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Butter Beans

Butter beans are a type of lima bean, named after Lima, Peru. Pervasive throughout traditional Peruvian cooking, these beans also were an important food source for the native peoples of the southern US and have become a popular ingredient in Southeast Asian cooking as well.

Butter beans live up to their name, as they are incredibly creamy and buttery, making a great spread alternative to butter. They are also delicious in stir-fries. 

  • Butter beans are highly alkalizing. 
  • They are believed to beautify the skin. 

I encourage people to soak all beans for at least 8 hours to improve the digestive qualities, preserve nutrients, and reduce the cooking time.


About Legumes

Collectively, beans and lentils are called legumes. The legume family also includes alfalfa, clover, peas, mesquite, carob, and peanuts. Legumes are grown all over the world in thousands of varieties. 

Since legumes absorb the flavours of the foods and spices they are cooked with, they work well in many different dishes, from soups to salad, grain-based dishes, dips, and even baked goods! 

Legumes are truly a corner stone of any plant-based diet, as they have so many benefits. For one, beans and lentils have more protein than any other plant-derived food. Although their protein is not complete (meaning it does not contain all eight essential amino acids), this can be remedied by combining legumes with grains or nuts to make a complete protein. 

Legumes contain both soluble and insoluble fiber. Soluble fiber helps reduce blood cholesterol levels and stabilize blood sugar. Insoluble fiber is like a broom that sweeps the digestive system clean and keeps it running smoothly. Dried legumes are low in fat, calories, sodium, and cholesterol.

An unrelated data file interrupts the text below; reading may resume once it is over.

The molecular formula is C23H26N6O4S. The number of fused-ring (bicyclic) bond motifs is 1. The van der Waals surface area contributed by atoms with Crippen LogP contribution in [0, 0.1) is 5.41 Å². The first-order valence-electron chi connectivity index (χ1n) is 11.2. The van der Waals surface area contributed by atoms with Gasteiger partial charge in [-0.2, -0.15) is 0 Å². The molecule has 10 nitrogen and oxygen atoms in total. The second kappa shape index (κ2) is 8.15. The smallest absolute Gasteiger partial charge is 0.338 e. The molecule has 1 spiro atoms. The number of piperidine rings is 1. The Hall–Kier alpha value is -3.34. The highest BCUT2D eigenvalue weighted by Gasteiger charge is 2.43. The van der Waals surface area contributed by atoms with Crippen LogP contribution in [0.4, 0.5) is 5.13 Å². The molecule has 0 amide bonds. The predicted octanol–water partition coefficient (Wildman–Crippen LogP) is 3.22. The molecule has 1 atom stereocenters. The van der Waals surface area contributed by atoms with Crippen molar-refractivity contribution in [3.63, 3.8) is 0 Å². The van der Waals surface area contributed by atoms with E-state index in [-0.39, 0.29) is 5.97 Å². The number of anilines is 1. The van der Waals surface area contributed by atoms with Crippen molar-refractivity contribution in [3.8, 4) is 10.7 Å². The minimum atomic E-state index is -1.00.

Beans and lentils are inexpensive, widely available, and perfect for a healthy pantry as they have a long shelf life. 

Buying

It is best to purchase dried legumes in bulk to save lots of money. Inspect the beans and lentils for uniform size and colour and make sure that their outsides are not cracked (this could indicate an insect infestation). Look for heirloom varieties. Explore a wide range of colours, sizes, and textures. 

Storing

Beans and lentils can keep for up to a year if stored correctly. It is preferable to place them in tightly sealed glass containers in a cool, dry place. To go a step further, keep beans and lentils in a dark place to prevent their colours from fading, which can alter both the taste and nutrition. Do not mix old and newly purchased legumes, as this may cause them to cook unevenly. 

When you purchase beans and lentils in bulk instead of from a can, you save a lot of money, prevent another aluminum can from being thrown away, and benefit from an astronomically better flavour. 

When in season, I do like buying legumes straight from the growers at farmers markets and farm stands. Look for unusual and heirloom varieties whenever possible to change things up; most basic legumes are widely available at any market / grocery store!

Resource:
Camellia